Access control policies

To control access to your APIs, you can use built-in access control rules and custom policies. Access control rules grant access based on:

  • Authorized scopes
  • User membership in groups
  • User permissions

For more information about these rules, see Defining operations for protected actions.

For more complex access control scenarios, you can define custom policies in the API Access Management policy tree. For more information, see Adding custom policies for API services and operations.

Token and user management

An API service groups related API operations into a protected domain, such as, that clients access with a single access token. When you define an API service, you can use PingOne to issue access tokens and manage users for the API service, or you can use external providers, such as PingFederate and PingDirectory.

PingOne token provider

If you use PingOne to issue tokens and manage users for the API service, PingOne Authorize works with PingOne resources and applications to manage access control for your API. You can configure access control rules that are tightly integrated with PingOne. You can also define custom policies that handle more complex authorization scenarios.

Each API service is associated with a PingOne resource. This resource is a representation of your API for OAuth authorization purposes. Resources have scopes that are used in access token configuration. Scopes determine which resources a client can access. PingOne Authorize uses scopes to:

  • Ensure that the access token presented by a client was issued for your API. In this basic access control check, PingOne Authorize verifies that the audience claim in the access token for the client request matches the audience value configured for the API service’s associated resource.

    After you define an API service, make sure that you add a PingOne application that's allowed to access your protected API service. To allow access, grant the application the same scope that you configured for the API service.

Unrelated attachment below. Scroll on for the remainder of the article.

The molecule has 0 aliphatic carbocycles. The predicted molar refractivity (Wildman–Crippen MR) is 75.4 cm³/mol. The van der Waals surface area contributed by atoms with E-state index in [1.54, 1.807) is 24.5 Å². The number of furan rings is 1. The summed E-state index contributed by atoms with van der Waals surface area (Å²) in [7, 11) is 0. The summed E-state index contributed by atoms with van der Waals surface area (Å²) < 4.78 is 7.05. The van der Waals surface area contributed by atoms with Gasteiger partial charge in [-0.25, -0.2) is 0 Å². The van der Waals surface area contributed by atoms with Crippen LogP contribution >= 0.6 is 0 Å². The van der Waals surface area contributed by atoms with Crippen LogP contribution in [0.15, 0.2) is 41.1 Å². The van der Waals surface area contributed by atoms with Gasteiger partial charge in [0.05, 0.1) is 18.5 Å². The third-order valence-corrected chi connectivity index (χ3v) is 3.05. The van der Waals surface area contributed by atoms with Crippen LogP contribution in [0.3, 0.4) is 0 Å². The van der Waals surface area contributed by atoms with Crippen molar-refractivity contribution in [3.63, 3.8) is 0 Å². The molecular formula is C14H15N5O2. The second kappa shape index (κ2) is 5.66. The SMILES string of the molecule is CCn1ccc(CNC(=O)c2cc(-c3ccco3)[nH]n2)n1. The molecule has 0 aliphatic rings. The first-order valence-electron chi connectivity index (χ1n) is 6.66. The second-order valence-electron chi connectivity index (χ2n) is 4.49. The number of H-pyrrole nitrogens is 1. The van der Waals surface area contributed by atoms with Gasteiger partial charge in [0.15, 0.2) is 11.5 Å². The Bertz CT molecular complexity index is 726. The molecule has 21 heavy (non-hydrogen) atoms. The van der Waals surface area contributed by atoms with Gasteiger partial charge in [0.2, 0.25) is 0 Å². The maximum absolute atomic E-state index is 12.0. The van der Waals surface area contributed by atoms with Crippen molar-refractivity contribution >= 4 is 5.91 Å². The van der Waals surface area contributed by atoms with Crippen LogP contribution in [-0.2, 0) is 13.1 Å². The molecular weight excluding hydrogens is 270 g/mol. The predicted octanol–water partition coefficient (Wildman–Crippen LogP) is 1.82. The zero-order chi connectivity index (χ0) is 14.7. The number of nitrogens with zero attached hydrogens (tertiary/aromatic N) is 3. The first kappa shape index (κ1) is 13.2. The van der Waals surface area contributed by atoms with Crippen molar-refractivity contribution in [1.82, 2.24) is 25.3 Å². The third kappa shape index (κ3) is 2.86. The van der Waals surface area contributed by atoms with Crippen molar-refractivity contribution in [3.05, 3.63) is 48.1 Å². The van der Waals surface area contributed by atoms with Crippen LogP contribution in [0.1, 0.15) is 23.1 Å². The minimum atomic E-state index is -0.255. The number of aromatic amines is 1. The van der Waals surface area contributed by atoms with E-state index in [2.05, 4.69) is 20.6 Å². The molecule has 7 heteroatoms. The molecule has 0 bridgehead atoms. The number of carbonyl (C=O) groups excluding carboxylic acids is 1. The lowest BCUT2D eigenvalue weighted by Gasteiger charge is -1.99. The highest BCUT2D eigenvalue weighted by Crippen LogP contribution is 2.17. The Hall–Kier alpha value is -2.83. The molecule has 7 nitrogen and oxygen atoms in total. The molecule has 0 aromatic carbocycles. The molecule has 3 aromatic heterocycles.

• Determine the extent of access allowed to a client. For example, your API might require a user:read scope for reading user data and a user:write scope for modifying user data. You can configure a built-in access control rule to perform authorized scope checks.

When authorizing an HTTP request, if the request's access token includes a subject, PingOne Authorize automatically populates the built-in PingOne.User attribute with the requesting user's data.

External token providers

If you use external providers to issue tokens and manage users for the API service, you can define custom policies, but you can’t use built-in access control rules. You must configure your API gateway to validate access tokens and pass verified claims to PingOne in the inbound request.


When using an external token provider, PingOne Authorize relies on the API gateway for token validation and does not verify any matching claims.

With external providers, PingOne Authorize doesn't automatically provide identity information about the requesting user in built-in user attributes. Instead, if the request's access token includes a subject, you can use the PingOne.API Access Management.Identity.Access Token.Subject attribute to resolve user identity information from an external directory. For more information, see API Access Management attributes.

Policy deployment

Each API service has a system-owned decision endpoint that provides an environment for managing and deploying authorization policies relevant to the API service. The decision endpoint is created when you deploy the API service for the first time, and it has the same name as the API service. For more information, see Deploying an API service.